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Can You Find Nutritious Foods in the Grocery Store Center Aisles?

by Qula Madkin, MSU Extension Service


Yes, you can! But if you’re like me, you’ve probably heard that shopping the grocery store's perimeter is the best way to pack your cart with healthy foods, like fresh fruits and vegetables.

This sends the subtle but inaccurate message that healthy foods are only in the outside aisles of the grocery store.


The center aisles provide a wide variety of nutritious options that are versatile, shelf-stable and budget-friendly. Here are some of my grocery store center-aisle favorites:


Canned and dry beans: Beans are great in soups, chili, tacos, omelets and as sides.

- Why and how to add them to your diet:

  • Beans are high in fiber, protein, vitamins and minerals.

  • Watching your sodium intake? Choose no-salt-added or reduced-sodium items. Rinse canned beans to remove some of the sodium.

For more information about beans, how to use them and bean recipes, check out Extension Publication 2599, “Nutrition and Wellness Bean Basics.”


Frozen fruits and vegetables: Frozen produce doesn’t spoil nearly as quickly as fresh produce, and it is usually more affordable.

- Why and how to add them to your diet:

  • Because they are harvested at peak ripeness and quickly frozen, they are as nutritious as fresh produce.

  • Add frozen fruits to smoothies, oatmeal or pancakes.

  • Roast a pan of frozen vegetables to eat as a side or use in meal prepping. I add roasted vegetables to soups and salads and sometimes eat leftover veggies for breakfast.

Canned salmon, tuna, and chicken: These items are high in lean protein and are shelf-stable.

- Why and how to add them to your diet:

  • Salmon and tuna provide heart-healthy omega 3 fatty acids and are great economical seafood choices.

  • Excellent to add to a salad, avocado toast, or a grain bowl.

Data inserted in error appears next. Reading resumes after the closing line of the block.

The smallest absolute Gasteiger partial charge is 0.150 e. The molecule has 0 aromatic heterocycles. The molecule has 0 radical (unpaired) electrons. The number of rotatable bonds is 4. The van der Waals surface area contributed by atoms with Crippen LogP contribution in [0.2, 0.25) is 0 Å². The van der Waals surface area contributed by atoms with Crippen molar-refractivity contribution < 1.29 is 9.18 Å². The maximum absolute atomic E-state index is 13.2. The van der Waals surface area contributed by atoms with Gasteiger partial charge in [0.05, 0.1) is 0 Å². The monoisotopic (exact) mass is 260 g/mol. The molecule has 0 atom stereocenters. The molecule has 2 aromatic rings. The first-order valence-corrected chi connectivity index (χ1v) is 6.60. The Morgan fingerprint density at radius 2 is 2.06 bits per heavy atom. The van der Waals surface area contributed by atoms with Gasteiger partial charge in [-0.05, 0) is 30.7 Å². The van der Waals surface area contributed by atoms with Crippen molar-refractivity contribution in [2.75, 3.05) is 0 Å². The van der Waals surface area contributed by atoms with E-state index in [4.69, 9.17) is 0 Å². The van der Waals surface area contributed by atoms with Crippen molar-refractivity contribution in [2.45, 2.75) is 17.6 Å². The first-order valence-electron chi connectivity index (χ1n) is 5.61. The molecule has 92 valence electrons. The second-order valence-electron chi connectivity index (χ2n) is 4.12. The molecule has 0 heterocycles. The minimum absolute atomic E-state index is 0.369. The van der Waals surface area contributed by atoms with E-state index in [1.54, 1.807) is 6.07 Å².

Look for simple recipes with these ingredients in Extension Publication 3430, “14-day Shopping and Meal Plan.”


Nuts and nut butters: Anytime I want to add crunch to my food, chopped nuts are my go-to. I keep peanut butter on hand year-round. Other available options: almond, mixed nut and hazelnut. Have a nut allergy? Try seed butter, like sunflower seed butter.

- Why and how to add them to your diet:

  • Most nuts and nut butters are high in protein, fiber and healthy fats. The American Heart Association recommends eating one handful of nuts daily.

  • Try adding nuts to yogurt, salads, oatmeal and vegetables. Nut butters are great for sandwiches, smoothies, baked products or eating with fresh fruit, such as bananas and apples.

Canned diced tomatoes: Canned tomatoes are an excellent option to boost flavor and nutrition in many foods, from soups to fish.

- Why and how to add them to your diet:

  • Canned tomatoes are low in calories and high in fiber, vitamin C and the antioxidant lycopene. Lycopene has been shown to help lower the risk of heart disease.

  • Canned tomatoes come in various varieties, such as diced, crushed, fire-roasted and with seasonings, like garlic, basil and oregano. Low-sodium and no-salt-added items are also available.

Try one of these recipes with canned tomatoes previously featured on the blog:

Slow Cooker Stuffed Bell Peppers

Zucchini and Tomatoes


Bottom line: whether you shop online or at the grocery store, shopping in the center aisles is a great way to save money and have versatile foods at home for easier preparation.


For more helpful tips like these and nutritious and easy recipes, visit extension.msstate.edu and join the MSU Extension Nutrition and Wellness Facebook Group.

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